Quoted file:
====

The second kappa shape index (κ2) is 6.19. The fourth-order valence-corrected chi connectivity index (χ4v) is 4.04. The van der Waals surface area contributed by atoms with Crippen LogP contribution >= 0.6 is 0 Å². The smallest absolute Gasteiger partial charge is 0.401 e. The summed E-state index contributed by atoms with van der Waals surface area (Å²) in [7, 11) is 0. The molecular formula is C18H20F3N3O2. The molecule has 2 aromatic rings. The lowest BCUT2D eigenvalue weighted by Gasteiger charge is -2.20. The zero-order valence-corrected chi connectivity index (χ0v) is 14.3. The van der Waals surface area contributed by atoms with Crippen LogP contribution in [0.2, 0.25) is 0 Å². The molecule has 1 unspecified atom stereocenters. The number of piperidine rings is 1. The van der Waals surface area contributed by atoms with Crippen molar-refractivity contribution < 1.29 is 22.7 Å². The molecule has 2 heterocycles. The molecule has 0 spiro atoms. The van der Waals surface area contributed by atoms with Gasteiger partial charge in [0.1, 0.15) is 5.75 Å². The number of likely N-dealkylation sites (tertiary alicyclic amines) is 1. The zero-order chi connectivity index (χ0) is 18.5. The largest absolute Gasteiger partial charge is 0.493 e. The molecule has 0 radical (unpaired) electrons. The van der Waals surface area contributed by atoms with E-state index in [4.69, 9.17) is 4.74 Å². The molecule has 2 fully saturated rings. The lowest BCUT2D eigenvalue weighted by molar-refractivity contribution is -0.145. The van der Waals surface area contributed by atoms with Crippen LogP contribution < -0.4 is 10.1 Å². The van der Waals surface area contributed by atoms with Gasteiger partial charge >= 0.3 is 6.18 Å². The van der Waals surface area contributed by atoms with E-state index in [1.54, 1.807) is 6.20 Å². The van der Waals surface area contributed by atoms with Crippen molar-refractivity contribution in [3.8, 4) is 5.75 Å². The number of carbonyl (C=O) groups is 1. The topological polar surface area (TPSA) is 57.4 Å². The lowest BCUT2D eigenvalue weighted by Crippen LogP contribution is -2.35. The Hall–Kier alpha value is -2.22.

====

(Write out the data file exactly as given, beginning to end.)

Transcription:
The second kappa shape index (κ2) is 6.19. The fourth-order valence-corrected chi connectivity index (χ4v) is 4.04. The van der Waals surface area contributed by atoms with Crippen LogP contribution >= 0.6 is 0 Å². The smallest absolute Gasteiger partial charge is 0.401 e. The summed E-state index contributed by atoms with van der Waals surface area (Å²) in [7, 11) is 0. The molecular formula is C18H20F3N3O2. The molecule has 2 aromatic rings. The lowest BCUT2D eigenvalue weighted by Gasteiger charge is -2.20. The zero-order valence-corrected chi connectivity index (χ0v) is 14.3. The van der Waals surface area contributed by atoms with Crippen LogP contribution in [0.2, 0.25) is 0 Å². The molecule has 1 unspecified atom stereocenters. The number of piperidine rings is 1. The van der Waals surface area contributed by atoms with Crippen molar-refractivity contribution < 1.29 is 22.7 Å². The molecule has 2 heterocycles. The molecule has 0 spiro atoms. The van der Waals surface area contributed by atoms with Gasteiger partial charge in [0.1, 0.15) is 5.75 Å². The number of likely N-dealkylation sites (tertiary alicyclic amines) is 1. The zero-order chi connectivity index (χ0) is 18.5. The largest absolute Gasteiger partial charge is 0.493 e. The molecule has 0 radical (unpaired) electrons. The van der Waals surface area contributed by atoms with E-state index in [4.69, 9.17) is 4.74 Å². The molecule has 2 fully saturated rings. The lowest BCUT2D eigenvalue weighted by molar-refractivity contribution is -0.145. The van der Waals surface area contributed by atoms with Crippen LogP contribution < -0.4 is 10.1 Å². The van der Waals surface area contributed by atoms with Gasteiger partial charge >= 0.3 is 6.18 Å². The van der Waals surface area contributed by atoms with E-state index in [1.54, 1.807) is 6.20 Å². The van der Waals surface area contributed by atoms with Crippen molar-refractivity contribution in [3.8, 4) is 5.75 Å². The number of carbonyl (C=O) groups is 1. The topological polar surface area (TPSA) is 57.4 Å². The lowest BCUT2D eigenvalue weighted by Crippen LogP contribution is -2.35. The Hall–Kier alpha value is -2.22.